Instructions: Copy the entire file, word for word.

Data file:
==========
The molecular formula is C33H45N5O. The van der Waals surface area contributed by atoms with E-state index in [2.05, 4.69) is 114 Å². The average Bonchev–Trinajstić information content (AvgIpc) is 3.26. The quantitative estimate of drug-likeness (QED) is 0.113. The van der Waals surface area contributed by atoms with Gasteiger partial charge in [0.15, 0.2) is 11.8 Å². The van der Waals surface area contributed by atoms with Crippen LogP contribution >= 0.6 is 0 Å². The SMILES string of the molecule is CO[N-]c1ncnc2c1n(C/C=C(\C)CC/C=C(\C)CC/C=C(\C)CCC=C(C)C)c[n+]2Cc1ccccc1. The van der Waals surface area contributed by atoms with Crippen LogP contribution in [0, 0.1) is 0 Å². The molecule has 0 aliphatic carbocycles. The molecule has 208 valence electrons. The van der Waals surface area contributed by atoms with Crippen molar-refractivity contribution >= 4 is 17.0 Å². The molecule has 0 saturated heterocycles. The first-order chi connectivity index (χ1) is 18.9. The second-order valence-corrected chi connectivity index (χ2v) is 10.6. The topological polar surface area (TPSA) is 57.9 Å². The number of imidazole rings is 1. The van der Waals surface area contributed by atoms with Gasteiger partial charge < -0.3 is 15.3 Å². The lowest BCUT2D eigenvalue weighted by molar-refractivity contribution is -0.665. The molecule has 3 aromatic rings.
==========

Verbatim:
The molecular formula is C33H45N5O. The van der Waals surface area contributed by atoms with E-state index in [2.05, 4.69) is 114 Å². The average Bonchev–Trinajstić information content (AvgIpc) is 3.26. The quantitative estimate of drug-likeness (QED) is 0.113. The van der Waals surface area contributed by atoms with Gasteiger partial charge in [0.15, 0.2) is 11.8 Å². The van der Waals surface area contributed by atoms with Crippen LogP contribution >= 0.6 is 0 Å². The SMILES string of the molecule is CO[N-]c1ncnc2c1n(C/C=C(\C)CC/C=C(\C)CC/C=C(\C)CCC=C(C)C)c[n+]2Cc1ccccc1. The van der Waals surface area contributed by atoms with Crippen LogP contribution in [0, 0.1) is 0 Å². The molecule has 0 aliphatic carbocycles. The molecule has 208 valence electrons. The van der Waals surface area contributed by atoms with Crippen molar-refractivity contribution >= 4 is 17.0 Å². The molecule has 0 saturated heterocycles. The first-order chi connectivity index (χ1) is 18.9. The second-order valence-corrected chi connectivity index (χ2v) is 10.6. The topological polar surface area (TPSA) is 57.9 Å². The number of imidazole rings is 1. The van der Waals surface area contributed by atoms with Gasteiger partial charge < -0.3 is 15.3 Å². The lowest BCUT2D eigenvalue weighted by molar-refractivity contribution is -0.665. The molecule has 3 aromatic rings.